I have posted many articles similar to this one. It is another way – there are so many – that our criminal justice system is unfair. Tragically, the story you read hear about Ms. Tillman is the story being played out every day in America’s courts.

We can smugly ignore these problems, but I implore you to join me in raising hell about it – give voice to the voiceless! 

This is an excellent examination and expose of the problem, but a long article. Read it and weep. Read how thousands of innocent people are sent to jail only because they can’t afford to post bail.

We all should be ashamed that this is today’s America; the courts are actually aggravating and perpetuating poverty.

“What we’ve seen in our research is that the mechanisms vary, depending on the region,” says Joanna Weiss, co-director of the Fines and Fees Justice Center. “But they have one thing in common: They use the justice system to wring revenue out of the poorest Americans — the people who can afford it the least.” Aside from taxes, she says, “criminal-justice debt is now a de facto way of funding a lot of American cities.”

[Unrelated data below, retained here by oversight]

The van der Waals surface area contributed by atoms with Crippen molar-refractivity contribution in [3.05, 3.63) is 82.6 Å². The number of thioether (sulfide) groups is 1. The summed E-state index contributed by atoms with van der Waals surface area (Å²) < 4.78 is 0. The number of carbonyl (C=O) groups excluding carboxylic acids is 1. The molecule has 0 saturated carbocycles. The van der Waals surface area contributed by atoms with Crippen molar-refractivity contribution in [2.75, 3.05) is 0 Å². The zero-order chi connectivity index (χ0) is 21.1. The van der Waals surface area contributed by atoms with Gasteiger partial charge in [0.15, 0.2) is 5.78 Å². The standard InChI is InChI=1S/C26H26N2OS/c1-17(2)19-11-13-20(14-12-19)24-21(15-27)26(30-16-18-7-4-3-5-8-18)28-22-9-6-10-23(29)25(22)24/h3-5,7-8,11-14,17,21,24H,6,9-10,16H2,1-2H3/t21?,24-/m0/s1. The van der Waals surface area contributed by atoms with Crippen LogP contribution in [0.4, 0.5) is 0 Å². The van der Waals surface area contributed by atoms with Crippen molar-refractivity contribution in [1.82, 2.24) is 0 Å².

Excerpts from the Article:

On a muggy afternoon in October 2017, Jamie Tillman walked into the public library in Corinth, Miss., and slumped down at one of the computers on the ground floor. In recent years, Tillman, who is slight and freckled, with reddish blond hair that she often wears piled atop her head, had been drifting from her hometown, Nashville — first to southern Tennessee, to be with a boyfriend and their infant son, and then, after she and the boyfriend split, across the state border to Corinth to look for work. The town, to Tillman, represented a chance for a turnaround. If she was able to get a part-time job at a big-box store, she could put a deposit on a rental apartment and see a psychiatrist for what she suspected was bipolar disorder. She could take steps toward regaining custody of her son from her boyfriend’s mother. “I needed to support myself,” she told me recently. But potential employers weren’t calling her back, and Tillman was exhausted. In the hushed calm of the library, she closed her eyes and fell asleep.

When she awoke, a pair of uniformed police officers were standing over her. “I was terrified,” she recalled. “I couldn’t figure out what was happening.” (Library patrons had complained about her behavior.) Ignoring Tillman’s protests that she wasn’t drunk — she was just scared and tired, she remembers saying — the officers handcuffed her wrists behind her back and took her to the jail in Corinth to await a hearing on a misdemeanor charge of public intoxication. Five days later, clad in an orange jumpsuit, her wrists again cuffed, Tillman found herself sitting in the gallery of the local courthouse, staring up at the municipal judge, John C. Ross.